Assistant Professor, Department of Cell & Systems Biology
Shelley Lumba is an assistant professor in the Department of Cell & Systems Biology. She was educated at the University of Toronto, from which she earned a PhD in 2007.
Lumba is motivated to seek an understanding of how organisms from completely different kingdoms communicate through a common “language of life.” Her research group seeks to understand the molecular dialogue between organisms in the soil. Specifically, the group studies how plants communicate with fungi and other plants through small molecules called strigolactones (SLs). Plants use SLs to attract fungi to form a symbiotic interaction, while parasitic plants like witchweed have evolved to "eavesdrop" on this signal to start their lifecycle and parasitize a nearby plant host. The United Nations considers witchweed to be the largest impediment to poverty alleviation in Africa. Understanding how both the plant and fungi respond to SLs would lead to novel strategies in the improvement of plant and soil health.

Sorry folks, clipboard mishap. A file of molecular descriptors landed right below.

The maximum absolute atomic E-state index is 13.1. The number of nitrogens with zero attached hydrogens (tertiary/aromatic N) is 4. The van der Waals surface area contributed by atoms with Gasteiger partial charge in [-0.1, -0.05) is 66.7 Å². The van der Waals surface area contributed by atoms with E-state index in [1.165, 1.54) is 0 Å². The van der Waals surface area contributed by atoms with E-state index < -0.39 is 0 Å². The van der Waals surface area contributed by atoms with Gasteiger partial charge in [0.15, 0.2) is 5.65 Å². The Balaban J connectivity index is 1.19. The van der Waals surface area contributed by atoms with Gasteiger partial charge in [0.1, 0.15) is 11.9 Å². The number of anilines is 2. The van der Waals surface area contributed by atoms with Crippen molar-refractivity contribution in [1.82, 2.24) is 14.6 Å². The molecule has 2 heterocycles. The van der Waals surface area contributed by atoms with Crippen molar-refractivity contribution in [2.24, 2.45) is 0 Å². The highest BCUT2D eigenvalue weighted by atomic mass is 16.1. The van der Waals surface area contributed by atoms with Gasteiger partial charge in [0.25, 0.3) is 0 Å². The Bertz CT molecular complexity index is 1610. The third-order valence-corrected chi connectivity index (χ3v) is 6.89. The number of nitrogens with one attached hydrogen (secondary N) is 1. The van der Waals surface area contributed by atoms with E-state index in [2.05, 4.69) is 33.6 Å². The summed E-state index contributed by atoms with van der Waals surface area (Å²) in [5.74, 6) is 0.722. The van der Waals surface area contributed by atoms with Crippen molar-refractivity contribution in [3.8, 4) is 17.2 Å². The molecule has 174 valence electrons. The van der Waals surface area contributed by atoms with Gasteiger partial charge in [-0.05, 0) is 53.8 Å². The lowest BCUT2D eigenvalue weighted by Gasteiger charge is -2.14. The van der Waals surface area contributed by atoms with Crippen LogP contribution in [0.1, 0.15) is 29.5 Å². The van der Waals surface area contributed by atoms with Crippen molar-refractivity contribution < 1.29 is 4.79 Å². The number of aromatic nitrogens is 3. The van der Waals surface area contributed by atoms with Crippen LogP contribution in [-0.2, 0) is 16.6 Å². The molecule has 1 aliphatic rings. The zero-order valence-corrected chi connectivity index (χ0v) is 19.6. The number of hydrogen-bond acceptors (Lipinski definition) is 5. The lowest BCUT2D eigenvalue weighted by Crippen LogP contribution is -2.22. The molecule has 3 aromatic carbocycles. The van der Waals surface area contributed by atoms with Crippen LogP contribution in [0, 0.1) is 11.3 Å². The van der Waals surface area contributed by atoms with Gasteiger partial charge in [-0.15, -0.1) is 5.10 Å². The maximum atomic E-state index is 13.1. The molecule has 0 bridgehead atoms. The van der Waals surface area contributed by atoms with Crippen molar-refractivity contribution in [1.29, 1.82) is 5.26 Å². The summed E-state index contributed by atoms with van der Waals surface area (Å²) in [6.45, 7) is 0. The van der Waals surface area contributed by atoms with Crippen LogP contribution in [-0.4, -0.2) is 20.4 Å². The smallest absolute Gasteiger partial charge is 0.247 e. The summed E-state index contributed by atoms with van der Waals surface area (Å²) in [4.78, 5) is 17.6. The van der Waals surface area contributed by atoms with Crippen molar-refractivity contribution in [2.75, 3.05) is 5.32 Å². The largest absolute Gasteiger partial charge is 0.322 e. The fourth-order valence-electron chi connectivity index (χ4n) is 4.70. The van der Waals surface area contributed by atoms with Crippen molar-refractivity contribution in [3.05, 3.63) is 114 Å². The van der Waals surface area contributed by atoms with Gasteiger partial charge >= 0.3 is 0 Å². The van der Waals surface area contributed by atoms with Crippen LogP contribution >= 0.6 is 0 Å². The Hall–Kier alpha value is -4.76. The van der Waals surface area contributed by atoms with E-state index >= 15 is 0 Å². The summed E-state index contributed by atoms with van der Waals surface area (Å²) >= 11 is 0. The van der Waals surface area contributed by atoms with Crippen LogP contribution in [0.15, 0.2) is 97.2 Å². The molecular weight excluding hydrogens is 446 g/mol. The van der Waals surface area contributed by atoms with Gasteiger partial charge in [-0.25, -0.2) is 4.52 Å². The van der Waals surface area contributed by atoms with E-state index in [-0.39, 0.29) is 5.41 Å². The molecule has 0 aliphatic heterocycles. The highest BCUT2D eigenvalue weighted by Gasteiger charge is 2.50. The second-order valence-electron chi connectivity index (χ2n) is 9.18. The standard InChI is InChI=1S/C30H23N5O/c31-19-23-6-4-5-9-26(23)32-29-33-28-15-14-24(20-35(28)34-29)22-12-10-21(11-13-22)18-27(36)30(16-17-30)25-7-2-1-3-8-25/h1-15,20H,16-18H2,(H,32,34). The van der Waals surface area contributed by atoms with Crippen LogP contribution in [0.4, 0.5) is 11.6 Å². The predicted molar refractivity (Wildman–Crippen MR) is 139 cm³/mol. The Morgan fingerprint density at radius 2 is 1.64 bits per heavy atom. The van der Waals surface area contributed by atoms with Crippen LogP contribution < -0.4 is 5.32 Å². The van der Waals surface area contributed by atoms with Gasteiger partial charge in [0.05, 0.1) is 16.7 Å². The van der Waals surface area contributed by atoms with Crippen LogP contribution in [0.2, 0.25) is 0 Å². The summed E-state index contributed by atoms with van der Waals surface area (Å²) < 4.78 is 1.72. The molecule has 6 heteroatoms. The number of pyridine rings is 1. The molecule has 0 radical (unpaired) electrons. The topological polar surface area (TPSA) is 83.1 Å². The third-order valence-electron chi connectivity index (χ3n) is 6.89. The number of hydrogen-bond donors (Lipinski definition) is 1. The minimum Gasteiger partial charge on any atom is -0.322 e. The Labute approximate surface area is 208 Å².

Lumba started her lab at the U of T as a principal investigator in 2016. Her research has received support from the Natural Sciences and Engineering Research Council (NSERC) under the Discovery Grant, Accelerator Supplement and RTI programs. Her proposal to map the dynamics of SL receptors was an inaugural winner of the New Frontiers in Research Fund Exploration competition. Lumba’s group has published their recent work in Nature Plants and PNAS.